Takakeisho Captures 4th Emperor’s Cup at Autumn Grand Sumo Tournament (Update 1)

The Yomiuri Shimbun
Ozeki Takakeisho slaps down No. 15 maegashira Atamifuji in a playoff to win the Autumn Grand Sumo Tournament in Tokyo on Sunday.

Ozeki Takakeisho won a dramatic playoff on the final day of the Autumn Grand Sumo Tournament at Tokyo’s Ryogoku Kokugikan on Sunday for his fourth career Emperor’s Cup, defeating upstart No. 15 maegashira Atamifuji.

“I was able to focus and do what I needed to do,” the ozeki said in the televised post-tournament interview in the ring.

After Atamifuji lost to No. 2 maegashira Asanoyama and Takakeisho defeated sekiwake Daieisho in their final-day matches, the two were knotted with 11-4 records. The playoff ended quickly, though, as Takakeisho slapped down Atamifuji just after the start.

Takakeisho, who began the tournament in kadoban status, meaning he needed at least a majority eight wins to retain his ozeki rank, said he was determined to come out victorious against the younger wrestler.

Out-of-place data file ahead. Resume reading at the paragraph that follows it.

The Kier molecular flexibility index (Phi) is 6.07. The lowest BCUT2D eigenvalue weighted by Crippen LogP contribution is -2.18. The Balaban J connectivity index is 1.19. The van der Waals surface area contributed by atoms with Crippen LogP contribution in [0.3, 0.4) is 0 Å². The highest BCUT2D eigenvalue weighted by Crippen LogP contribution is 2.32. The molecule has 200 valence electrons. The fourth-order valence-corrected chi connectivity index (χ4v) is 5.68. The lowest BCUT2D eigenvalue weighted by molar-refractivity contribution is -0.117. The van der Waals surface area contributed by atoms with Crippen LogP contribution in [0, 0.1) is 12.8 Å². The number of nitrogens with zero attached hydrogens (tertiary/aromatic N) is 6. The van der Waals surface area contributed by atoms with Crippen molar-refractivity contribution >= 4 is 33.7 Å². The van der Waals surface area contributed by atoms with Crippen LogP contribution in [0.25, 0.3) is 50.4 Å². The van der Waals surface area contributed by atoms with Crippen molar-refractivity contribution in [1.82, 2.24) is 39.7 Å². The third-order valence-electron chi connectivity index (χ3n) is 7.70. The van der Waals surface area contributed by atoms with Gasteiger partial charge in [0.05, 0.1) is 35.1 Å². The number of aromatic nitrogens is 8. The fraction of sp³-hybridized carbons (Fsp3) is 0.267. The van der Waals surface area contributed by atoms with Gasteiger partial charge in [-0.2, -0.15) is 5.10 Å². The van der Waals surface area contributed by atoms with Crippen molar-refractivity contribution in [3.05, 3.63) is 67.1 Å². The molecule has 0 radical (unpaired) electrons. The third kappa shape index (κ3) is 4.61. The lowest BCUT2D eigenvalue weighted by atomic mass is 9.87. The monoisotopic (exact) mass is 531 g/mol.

“During the playoff, I was thinking, ‘There’s no way I can lose this match,’” the ozeki said.

Takakeisho had missed the last tournament because of meniscus injuries in both his knees.

“I had a tough time in July,” he said. “I thought a lot about what I needed to do to pursue my dream of becoming a yokozuna, and I restarted things, with the support of various people, including my trainer,” Takakeisho said.

“I believe that building a strong body to prevent injuries is also one of the qualities of the yokozuna rank. Even though I am small in stature, I want to do my best,” the 175-centimeter wrester said.

Atamifuji, a 21-year-old rising star, won the basho’s Fighting Spirit Prize. There were no winners for the Outstanding Performance Award and the Technique Prize.

Atamifuji was promoted back to the uppermost makuuchi division for this tournament after winning the title in the juryo division in the previous basho. He tumbled down to the juryo division after the 2022 Kyushu Grand Sumo Tournament, at which he made his debut in the makuuchi division.

Atamifuji put together six consecutive victories at this tournament, and expectations for a possible run at the Emperor’s Cup began to grow. He came up short in the end.

Meanwhile, Hoshoryu, who had been promoted to ozeki after winning the previous tournament, defeated No. 11 maegashira Hokuseiho. Hoshoryu, the nephew of former yokozuna Asashoryu, finished 8-7.